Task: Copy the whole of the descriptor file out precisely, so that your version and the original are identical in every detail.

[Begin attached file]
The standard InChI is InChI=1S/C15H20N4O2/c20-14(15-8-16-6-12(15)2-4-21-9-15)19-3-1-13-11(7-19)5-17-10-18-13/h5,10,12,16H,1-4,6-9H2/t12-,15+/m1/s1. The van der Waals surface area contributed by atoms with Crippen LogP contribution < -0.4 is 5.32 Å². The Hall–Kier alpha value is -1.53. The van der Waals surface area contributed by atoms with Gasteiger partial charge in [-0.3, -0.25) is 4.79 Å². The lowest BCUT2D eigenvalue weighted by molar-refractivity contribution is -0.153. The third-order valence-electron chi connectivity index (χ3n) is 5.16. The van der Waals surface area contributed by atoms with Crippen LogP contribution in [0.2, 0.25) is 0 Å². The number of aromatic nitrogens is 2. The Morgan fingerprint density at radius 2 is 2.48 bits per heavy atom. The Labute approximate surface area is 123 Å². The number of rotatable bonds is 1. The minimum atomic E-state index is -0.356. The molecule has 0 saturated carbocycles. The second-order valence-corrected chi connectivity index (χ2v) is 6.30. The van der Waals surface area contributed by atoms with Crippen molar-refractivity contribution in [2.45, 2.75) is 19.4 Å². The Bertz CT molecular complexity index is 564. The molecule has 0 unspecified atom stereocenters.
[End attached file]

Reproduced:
The standard InChI is InChI=1S/C15H20N4O2/c20-14(15-8-16-6-12(15)2-4-21-9-15)19-3-1-13-11(7-19)5-17-10-18-13/h5,10,12,16H,1-4,6-9H2/t12-,15+/m1/s1. The van der Waals surface area contributed by atoms with Crippen LogP contribution < -0.4 is 5.32 Å². The Hall–Kier alpha value is -1.53. The van der Waals surface area contributed by atoms with Gasteiger partial charge in [-0.3, -0.25) is 4.79 Å². The lowest BCUT2D eigenvalue weighted by molar-refractivity contribution is -0.153. The third-order valence-electron chi connectivity index (χ3n) is 5.16. The van der Waals surface area contributed by atoms with Crippen LogP contribution in [0.2, 0.25) is 0 Å². The number of aromatic nitrogens is 2. The Morgan fingerprint density at radius 2 is 2.48 bits per heavy atom. The Labute approximate surface area is 123 Å². The number of rotatable bonds is 1. The minimum atomic E-state index is -0.356. The molecule has 0 saturated carbocycles. The second-order valence-corrected chi connectivity index (χ2v) is 6.30. The van der Waals surface area contributed by atoms with Crippen molar-refractivity contribution in [2.45, 2.75) is 19.4 Å². The Bertz CT molecular complexity index is 564. The molecule has 0 unspecified atom stereocenters.